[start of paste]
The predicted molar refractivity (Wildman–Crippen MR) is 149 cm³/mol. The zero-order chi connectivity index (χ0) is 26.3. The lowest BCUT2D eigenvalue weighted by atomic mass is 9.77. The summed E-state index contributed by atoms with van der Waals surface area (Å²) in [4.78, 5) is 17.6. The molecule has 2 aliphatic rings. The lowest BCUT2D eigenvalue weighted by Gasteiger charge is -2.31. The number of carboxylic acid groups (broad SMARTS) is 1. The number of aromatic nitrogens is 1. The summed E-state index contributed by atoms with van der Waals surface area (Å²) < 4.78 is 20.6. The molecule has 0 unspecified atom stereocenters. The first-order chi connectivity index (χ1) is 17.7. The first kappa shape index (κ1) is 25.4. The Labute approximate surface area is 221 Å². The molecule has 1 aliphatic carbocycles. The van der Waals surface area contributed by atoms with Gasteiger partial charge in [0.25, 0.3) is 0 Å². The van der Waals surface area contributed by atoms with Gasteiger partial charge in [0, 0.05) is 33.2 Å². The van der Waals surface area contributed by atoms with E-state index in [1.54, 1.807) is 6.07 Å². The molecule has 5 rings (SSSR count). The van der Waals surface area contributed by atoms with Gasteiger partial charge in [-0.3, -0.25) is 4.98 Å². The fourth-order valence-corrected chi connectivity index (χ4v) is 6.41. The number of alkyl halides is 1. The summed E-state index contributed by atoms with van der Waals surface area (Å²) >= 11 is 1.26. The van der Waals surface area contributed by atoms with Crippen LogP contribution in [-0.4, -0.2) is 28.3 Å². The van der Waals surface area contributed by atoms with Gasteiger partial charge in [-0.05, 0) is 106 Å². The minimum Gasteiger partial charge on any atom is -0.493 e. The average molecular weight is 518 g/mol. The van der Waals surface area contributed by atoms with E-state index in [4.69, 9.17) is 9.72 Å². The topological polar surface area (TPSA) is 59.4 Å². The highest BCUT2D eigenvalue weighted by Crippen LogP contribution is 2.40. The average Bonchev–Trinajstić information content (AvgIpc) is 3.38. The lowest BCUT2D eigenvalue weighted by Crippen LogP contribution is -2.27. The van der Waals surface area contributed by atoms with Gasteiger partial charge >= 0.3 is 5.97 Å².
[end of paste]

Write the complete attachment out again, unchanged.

The predicted molar refractivity (Wildman–Crippen MR) is 149 cm³/mol. The zero-order chi connectivity index (χ0) is 26.3. The lowest BCUT2D eigenvalue weighted by atomic mass is 9.77. The summed E-state index contributed by atoms with van der Waals surface area (Å²) in [4.78, 5) is 17.6. The molecule has 2 aliphatic rings. The lowest BCUT2D eigenvalue weighted by Gasteiger charge is -2.31. The number of carboxylic acid groups (broad SMARTS) is 1. The number of aromatic nitrogens is 1. The summed E-state index contributed by atoms with van der Waals surface area (Å²) < 4.78 is 20.6. The molecule has 0 unspecified atom stereocenters. The first-order chi connectivity index (χ1) is 17.7. The first kappa shape index (κ1) is 25.4. The Labute approximate surface area is 221 Å². The molecule has 1 aliphatic carbocycles. The van der Waals surface area contributed by atoms with Gasteiger partial charge in [0.25, 0.3) is 0 Å². The van der Waals surface area contributed by atoms with Gasteiger partial charge in [0, 0.05) is 33.2 Å². The van der Waals surface area contributed by atoms with E-state index in [1.54, 1.807) is 6.07 Å². The molecule has 5 rings (SSSR count). The van der Waals surface area contributed by atoms with Gasteiger partial charge in [-0.3, -0.25) is 4.98 Å². The fourth-order valence-corrected chi connectivity index (χ4v) is 6.41. The number of alkyl halides is 1. The summed E-state index contributed by atoms with van der Waals surface area (Å²) >= 11 is 1.26. The van der Waals surface area contributed by atoms with Crippen LogP contribution in [-0.4, -0.2) is 28.3 Å². The van der Waals surface area contributed by atoms with Gasteiger partial charge in [-0.05, 0) is 106 Å². The minimum Gasteiger partial charge on any atom is -0.493 e. The average molecular weight is 518 g/mol. The van der Waals surface area contributed by atoms with E-state index in [4.69, 9.17) is 9.72 Å². The topological polar surface area (TPSA) is 59.4 Å². The highest BCUT2D eigenvalue weighted by Crippen LogP contribution is 2.40. The average Bonchev–Trinajstić information content (AvgIpc) is 3.38. The lowest BCUT2D eigenvalue weighted by Crippen LogP contribution is -2.27. The van der Waals surface area contributed by atoms with Gasteiger partial charge >= 0.3 is 5.97 Å².